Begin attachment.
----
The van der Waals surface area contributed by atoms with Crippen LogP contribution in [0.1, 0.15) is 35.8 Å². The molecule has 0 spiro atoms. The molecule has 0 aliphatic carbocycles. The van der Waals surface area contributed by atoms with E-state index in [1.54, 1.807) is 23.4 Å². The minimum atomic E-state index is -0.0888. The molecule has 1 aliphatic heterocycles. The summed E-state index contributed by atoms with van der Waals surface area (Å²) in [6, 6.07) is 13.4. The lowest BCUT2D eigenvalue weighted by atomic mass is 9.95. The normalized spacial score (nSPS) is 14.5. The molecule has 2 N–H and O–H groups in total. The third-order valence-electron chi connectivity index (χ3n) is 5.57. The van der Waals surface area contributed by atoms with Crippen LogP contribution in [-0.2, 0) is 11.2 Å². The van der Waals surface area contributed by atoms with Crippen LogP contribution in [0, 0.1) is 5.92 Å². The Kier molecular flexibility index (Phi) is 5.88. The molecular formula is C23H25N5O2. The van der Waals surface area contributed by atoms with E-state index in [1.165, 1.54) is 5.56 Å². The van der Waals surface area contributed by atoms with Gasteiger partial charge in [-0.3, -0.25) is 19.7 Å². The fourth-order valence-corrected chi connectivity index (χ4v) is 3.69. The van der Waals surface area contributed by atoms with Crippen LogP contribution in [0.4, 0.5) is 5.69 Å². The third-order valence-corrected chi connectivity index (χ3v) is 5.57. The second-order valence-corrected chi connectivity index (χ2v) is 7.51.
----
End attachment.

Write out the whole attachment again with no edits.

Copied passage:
The van der Waals surface area contributed by atoms with Crippen LogP contribution in [0.1, 0.15) is 35.8 Å². The molecule has 0 spiro atoms. The molecule has 0 aliphatic carbocycles. The van der Waals surface area contributed by atoms with E-state index in [1.54, 1.807) is 23.4 Å². The minimum atomic E-state index is -0.0888. The molecule has 1 aliphatic heterocycles. The summed E-state index contributed by atoms with van der Waals surface area (Å²) in [6, 6.07) is 13.4. The lowest BCUT2D eigenvalue weighted by atomic mass is 9.95. The normalized spacial score (nSPS) is 14.5. The molecule has 2 N–H and O–H groups in total. The third-order valence-electron chi connectivity index (χ3n) is 5.57. The van der Waals surface area contributed by atoms with Crippen LogP contribution in [-0.2, 0) is 11.2 Å². The van der Waals surface area contributed by atoms with Crippen LogP contribution in [0, 0.1) is 5.92 Å². The Kier molecular flexibility index (Phi) is 5.88. The molecular formula is C23H25N5O2. The van der Waals surface area contributed by atoms with E-state index in [1.165, 1.54) is 5.56 Å². The van der Waals surface area contributed by atoms with Gasteiger partial charge in [-0.3, -0.25) is 19.7 Å². The fourth-order valence-corrected chi connectivity index (χ4v) is 3.69. The van der Waals surface area contributed by atoms with Crippen LogP contribution in [0.4, 0.5) is 5.69 Å². The third-order valence-corrected chi connectivity index (χ3v) is 5.57. The second-order valence-corrected chi connectivity index (χ2v) is 7.51.